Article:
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Criminal and Tax Cases

In US v. Valencia, No. 08-20546, the court of appeals affirmed defendants' wire fraud convictions arising from alleged efforts to manipulate natural gas markets, on the grounds that 1) the extensive, incriminating in-court testimony provided by a witness and others, in conjunction with inculpatory, properly admitted exhibits, heavily dampened the magnitude of whatever prejudicial effect an erroneously admitted whistle-blower letter had upon the jury; 2) because a witness's knowledge and analysis were derived from duties he held at defendants' employer, his opinions were admissible as testimony based upon personal knowledge and experience gained while employed there; 3) the district court did not err in allowing the government's expert to testify about the tendency of defendants' false trade reports to affect the indices published by Inside FERC and NGI.

In Duffie v. US, No. 08-20708, a tax refund action, the court of appeals affirmed summary judgment for defendant for the reasons stated by the district court, namely that 1) while a taxpayer's subjective business purpose or profit motive may be relevant to the sham transaction inquiry, the lack of a subjective profit motive is not required to assess interest at the enhanced rate under 26 U.S.C. section 6621(c); and 2) a partner may not relitigate the tax court's determination that the partnership transactions resulting in the adjustments were factual or economic shams, that is, tax-motivated transactions as defined in section 6621(c).

In US v. Thomas, No. 09-30426, the court of appeals vacated defendant's firearm possession sentence, holding that 1) the PROTECT Act amendment to 18 U.S.C. section 3583(e)(3) did not apply retroactively; and 2) defendant served 24 months of imprisonment upon the first revocation of his supervised release, and, therefore, could not be sentenced to a further term of imprisonment upon the second revocation of his supervised release under the version of section 3583(e)(3) applicable to him.

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Antitrust and Criminal Matters

In US v. Banegas, No. 08-10915, the court of appeals reversed defendant's drug conspiracy conviction, on the ground that the trial court failed to state particularized reasons for requiring defendant to be shackled while defending himself pro se.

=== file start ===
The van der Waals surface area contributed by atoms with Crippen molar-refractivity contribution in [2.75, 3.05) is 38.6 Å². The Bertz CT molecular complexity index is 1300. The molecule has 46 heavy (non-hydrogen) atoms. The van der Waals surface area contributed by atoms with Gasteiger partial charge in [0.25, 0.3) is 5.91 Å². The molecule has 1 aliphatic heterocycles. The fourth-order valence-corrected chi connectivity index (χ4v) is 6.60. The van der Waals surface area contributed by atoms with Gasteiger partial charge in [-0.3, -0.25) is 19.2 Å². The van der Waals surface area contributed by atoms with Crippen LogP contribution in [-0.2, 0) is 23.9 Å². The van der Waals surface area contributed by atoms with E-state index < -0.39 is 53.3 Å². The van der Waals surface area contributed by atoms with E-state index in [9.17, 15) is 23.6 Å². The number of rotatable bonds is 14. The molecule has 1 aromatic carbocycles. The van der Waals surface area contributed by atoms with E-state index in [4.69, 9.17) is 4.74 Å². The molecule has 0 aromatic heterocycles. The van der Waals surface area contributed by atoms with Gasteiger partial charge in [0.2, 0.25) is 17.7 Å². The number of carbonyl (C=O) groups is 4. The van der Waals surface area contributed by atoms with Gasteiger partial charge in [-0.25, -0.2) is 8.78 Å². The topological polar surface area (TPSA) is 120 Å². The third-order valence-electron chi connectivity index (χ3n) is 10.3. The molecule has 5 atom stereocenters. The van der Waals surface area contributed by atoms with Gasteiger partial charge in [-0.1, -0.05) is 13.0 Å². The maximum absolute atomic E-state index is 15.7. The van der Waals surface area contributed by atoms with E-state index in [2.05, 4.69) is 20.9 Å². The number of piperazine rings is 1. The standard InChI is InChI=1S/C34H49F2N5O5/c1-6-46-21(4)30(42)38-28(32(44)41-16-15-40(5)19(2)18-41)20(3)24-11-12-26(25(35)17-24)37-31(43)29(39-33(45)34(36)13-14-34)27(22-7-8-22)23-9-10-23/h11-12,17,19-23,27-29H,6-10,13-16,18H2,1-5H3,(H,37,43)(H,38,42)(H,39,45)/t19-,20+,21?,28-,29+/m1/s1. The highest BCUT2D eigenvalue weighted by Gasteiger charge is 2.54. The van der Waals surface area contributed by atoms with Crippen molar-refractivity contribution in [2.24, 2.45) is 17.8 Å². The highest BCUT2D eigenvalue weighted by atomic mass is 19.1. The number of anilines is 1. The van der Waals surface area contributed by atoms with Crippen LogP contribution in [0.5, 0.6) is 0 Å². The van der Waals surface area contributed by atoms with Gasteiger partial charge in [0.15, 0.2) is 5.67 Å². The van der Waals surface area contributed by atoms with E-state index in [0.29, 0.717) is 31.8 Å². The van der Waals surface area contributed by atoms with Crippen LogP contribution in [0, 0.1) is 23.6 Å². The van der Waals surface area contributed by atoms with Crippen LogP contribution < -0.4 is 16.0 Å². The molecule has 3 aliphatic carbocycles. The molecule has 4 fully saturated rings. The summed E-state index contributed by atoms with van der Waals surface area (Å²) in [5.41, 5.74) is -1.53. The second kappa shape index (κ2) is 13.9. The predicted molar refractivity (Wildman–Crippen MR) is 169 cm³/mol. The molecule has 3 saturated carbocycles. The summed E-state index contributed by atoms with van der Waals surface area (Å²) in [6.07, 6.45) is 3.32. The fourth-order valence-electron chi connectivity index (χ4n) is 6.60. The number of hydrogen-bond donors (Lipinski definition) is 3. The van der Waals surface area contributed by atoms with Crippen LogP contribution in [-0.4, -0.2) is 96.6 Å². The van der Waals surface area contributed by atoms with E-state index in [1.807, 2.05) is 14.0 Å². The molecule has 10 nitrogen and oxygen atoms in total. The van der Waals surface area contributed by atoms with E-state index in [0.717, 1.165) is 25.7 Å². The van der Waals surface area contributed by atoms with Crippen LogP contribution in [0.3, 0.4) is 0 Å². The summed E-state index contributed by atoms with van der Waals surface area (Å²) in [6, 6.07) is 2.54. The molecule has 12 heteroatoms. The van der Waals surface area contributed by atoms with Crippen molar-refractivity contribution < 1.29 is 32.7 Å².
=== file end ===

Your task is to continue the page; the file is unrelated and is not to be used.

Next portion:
In US v. York, No. 09-40309, the court of appeals affirmed defendant's conviction and sentence for arson and carrying a destructive device, holding that 1) there was sufficient evidence that the fire at issue was intentionally set; 2) the district court did not abuse its discretion by denying defendant's motion for a mistrial, because defendant failed to show that he was prejudiced by a jury note requesting to hear again defendant's confession; and 3) evidence that defendant had harmed his girlfriend went to issues other than defendant's character because it explained that she withheld information from the police due to her fear of defendant's threats.

Wampler v. Southwestern Bell Tel. Co., No. 09-50208, involved an antitrust action on behalf of a putative class of all residents of multiple dwelling units (MDUs) in five states who were limited to voice, video, and Internet service by contracts with defendant AT&T.  The court of appeals affirmed the dismissal of the complaint, on the ground that a single MDU (or MDUs in the aggregate) could not plausibly be considered a relevant geographic market for antitrust purposes.

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Restitution Order Upheld in Audita Querela Proceedings

In US v. Miller, No. 08-11186, the court of appeals affirmed dismissal of defendant's petition for audita querela challenging a restitution order resulting from his conviction for conducting a monetary transaction with criminally-derived funds and evading income tax.

As the court wrote:  "On August 1, 2003, defendant-appellant, Frederick Charles Miller (Miller), pleaded guilty to one count of conducting a monetary transaction with criminally-derived funds and one count of evading income tax. He was sentenced to concurrent terms of ninety-six and sixty months' imprisonment and to a three-year period of supervised release. He was also ordered to pay restitution in the amount of $1,485,074.24. After his direct appeal and several collateral attacks failed, Miller filed a petition for a writ of audita querela with the district court on September 26, 2008, seeking to have the amount of his restitution order reduced. The district court dismissed the petition."